GRAPH BOOKS: PRINTED MATTER FROM RADICAL ART AND SOCIAL MOVEMENTS. FEMINIST HISTORIANS OF MATERIAL CULTURE.
Collection of National Shortwave Radio Station QSL Cards
(Graphic Design) (International Typographic Style) (Radio) Collection of National Shortwave Radio Station QSL Cards, 1950-1965.
A broad collection of state-sponsored graphic design spanning the golden-age of post-WWII advertising. The postcards incorporate elements of international typographic style and consumer advertising with local and national iconography. Together the collection demonstrates the adaptability and diffusion of mid-century modern design, and its importance to the progress of postwar international trade.
QSL cards can acknowledge either two-way radio communications or one-way radio transmissions; most of those in the present group acknowledge a reception report sent by the collection’s compiler, an amateur radio operator living in Lockport, NY.
Sent and traded since at least the 1920s, QSL postcards have developed into an expressive format for individual operators and larger stations. The current group is distinctive because it focuses on national radio stations; their designs reflect elements of state-level propaganda programs and design. Represented nations include: Argentina, Australia, Austria, Belgium, Belgian Congo, Brazil, Bulgaria, Republic of Congo, Denmark, Egypt, Germany, Israel, Italy, India, Jamaica, Japan, Lebanon, Monte Carlo, Morocco, Mozambique, Netherlands, New Zealand, Pakistan, Peru, Poland, Portugal, Senegal, South Africa, Switzerland, Tahiti, and Turkey. A few cities or territories are also included: Antilles, Brazzaville, Dakar, Guadalupe, Tangier, Prague (CSSR)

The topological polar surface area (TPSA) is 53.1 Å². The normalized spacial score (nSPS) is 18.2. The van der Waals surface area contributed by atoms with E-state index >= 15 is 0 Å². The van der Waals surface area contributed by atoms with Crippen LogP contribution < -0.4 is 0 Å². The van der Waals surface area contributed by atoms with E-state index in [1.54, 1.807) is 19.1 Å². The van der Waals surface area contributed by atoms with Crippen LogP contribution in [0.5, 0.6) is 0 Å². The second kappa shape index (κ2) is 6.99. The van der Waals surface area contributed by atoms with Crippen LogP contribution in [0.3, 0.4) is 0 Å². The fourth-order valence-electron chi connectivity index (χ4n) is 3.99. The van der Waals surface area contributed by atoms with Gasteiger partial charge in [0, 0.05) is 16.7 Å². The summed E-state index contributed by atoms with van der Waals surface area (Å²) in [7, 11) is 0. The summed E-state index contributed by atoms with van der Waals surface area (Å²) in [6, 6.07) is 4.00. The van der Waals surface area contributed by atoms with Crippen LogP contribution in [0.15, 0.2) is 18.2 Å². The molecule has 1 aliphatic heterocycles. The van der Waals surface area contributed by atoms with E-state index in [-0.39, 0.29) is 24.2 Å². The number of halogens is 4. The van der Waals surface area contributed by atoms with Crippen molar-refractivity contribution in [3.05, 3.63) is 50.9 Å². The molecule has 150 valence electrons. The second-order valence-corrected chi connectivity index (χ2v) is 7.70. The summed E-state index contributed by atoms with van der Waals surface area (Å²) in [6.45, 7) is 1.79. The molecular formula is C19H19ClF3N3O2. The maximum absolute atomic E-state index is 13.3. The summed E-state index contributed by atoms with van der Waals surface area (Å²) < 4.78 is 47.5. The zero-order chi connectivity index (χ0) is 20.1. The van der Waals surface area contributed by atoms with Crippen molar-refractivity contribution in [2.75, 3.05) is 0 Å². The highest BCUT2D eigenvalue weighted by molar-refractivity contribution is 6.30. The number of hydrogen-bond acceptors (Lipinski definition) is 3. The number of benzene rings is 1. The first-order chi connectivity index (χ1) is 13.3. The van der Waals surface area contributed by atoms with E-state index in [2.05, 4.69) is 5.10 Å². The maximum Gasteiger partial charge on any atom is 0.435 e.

74 postcards, most around 15 x 10.5 cm, two much larger, all in color except six b/w real photo postcards and two with orig. photographic prints tipped in. Most with text in at least two languages (country of origin and English). Housed in plastic sleeves. Together with a folder including another 20+ examples and a small group of correspondence with national radio stations (1950-1960) for additional context.